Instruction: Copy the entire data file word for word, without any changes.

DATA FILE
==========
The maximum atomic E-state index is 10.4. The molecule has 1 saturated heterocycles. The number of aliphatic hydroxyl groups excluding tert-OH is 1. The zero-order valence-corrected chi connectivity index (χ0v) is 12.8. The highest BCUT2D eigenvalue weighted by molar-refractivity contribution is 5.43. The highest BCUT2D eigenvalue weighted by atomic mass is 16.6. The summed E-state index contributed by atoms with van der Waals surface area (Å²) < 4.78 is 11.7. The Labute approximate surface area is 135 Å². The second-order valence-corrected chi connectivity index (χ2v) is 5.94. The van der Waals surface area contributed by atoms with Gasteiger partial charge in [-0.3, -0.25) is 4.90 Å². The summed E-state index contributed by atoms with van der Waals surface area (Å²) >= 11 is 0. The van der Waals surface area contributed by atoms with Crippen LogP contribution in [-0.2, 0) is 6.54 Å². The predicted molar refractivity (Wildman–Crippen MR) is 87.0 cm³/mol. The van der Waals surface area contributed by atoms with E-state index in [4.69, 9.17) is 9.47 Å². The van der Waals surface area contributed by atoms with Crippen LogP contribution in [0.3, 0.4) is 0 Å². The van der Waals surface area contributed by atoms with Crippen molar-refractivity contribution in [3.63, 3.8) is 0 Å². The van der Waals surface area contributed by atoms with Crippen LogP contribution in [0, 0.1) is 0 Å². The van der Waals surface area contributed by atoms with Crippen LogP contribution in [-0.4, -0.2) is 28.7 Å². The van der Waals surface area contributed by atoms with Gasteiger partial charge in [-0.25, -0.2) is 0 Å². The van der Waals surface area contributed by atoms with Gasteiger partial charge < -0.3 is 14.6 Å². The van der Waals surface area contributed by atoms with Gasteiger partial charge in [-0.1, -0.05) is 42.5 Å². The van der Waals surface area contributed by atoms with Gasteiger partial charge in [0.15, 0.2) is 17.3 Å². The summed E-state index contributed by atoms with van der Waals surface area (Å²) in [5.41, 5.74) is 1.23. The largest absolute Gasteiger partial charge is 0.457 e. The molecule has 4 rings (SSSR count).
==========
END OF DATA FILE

The maximum atomic E-state index is 10.4. The molecule has 1 saturated heterocycles. The number of aliphatic hydroxyl groups excluding tert-OH is 1. The zero-order valence-corrected chi connectivity index (χ0v) is 12.8. The highest BCUT2D eigenvalue weighted by molar-refractivity contribution is 5.43. The highest BCUT2D eigenvalue weighted by atomic mass is 16.6. The summed E-state index contributed by atoms with van der Waals surface area (Å²) < 4.78 is 11.7. The Labute approximate surface area is 135 Å². The second-order valence-corrected chi connectivity index (χ2v) is 5.94. The van der Waals surface area contributed by atoms with Gasteiger partial charge in [-0.3, -0.25) is 4.90 Å². The summed E-state index contributed by atoms with van der Waals surface area (Å²) >= 11 is 0. The van der Waals surface area contributed by atoms with Crippen LogP contribution in [-0.2, 0) is 6.54 Å². The predicted molar refractivity (Wildman–Crippen MR) is 87.0 cm³/mol. The van der Waals surface area contributed by atoms with E-state index in [4.69, 9.17) is 9.47 Å². The van der Waals surface area contributed by atoms with Crippen LogP contribution in [0.3, 0.4) is 0 Å². The van der Waals surface area contributed by atoms with Crippen molar-refractivity contribution in [3.63, 3.8) is 0 Å². The van der Waals surface area contributed by atoms with Crippen LogP contribution in [0, 0.1) is 0 Å². The van der Waals surface area contributed by atoms with Crippen LogP contribution in [-0.4, -0.2) is 28.7 Å². The van der Waals surface area contributed by atoms with Gasteiger partial charge in [-0.25, -0.2) is 0 Å². The van der Waals surface area contributed by atoms with Gasteiger partial charge < -0.3 is 14.6 Å². The van der Waals surface area contributed by atoms with Gasteiger partial charge in [-0.1, -0.05) is 42.5 Å². The van der Waals surface area contributed by atoms with Gasteiger partial charge in [0.15, 0.2) is 17.3 Å². The summed E-state index contributed by atoms with van der Waals surface area (Å²) in [5.41, 5.74) is 1.23. The largest absolute Gasteiger partial charge is 0.457 e. The molecule has 4 rings (SSSR count).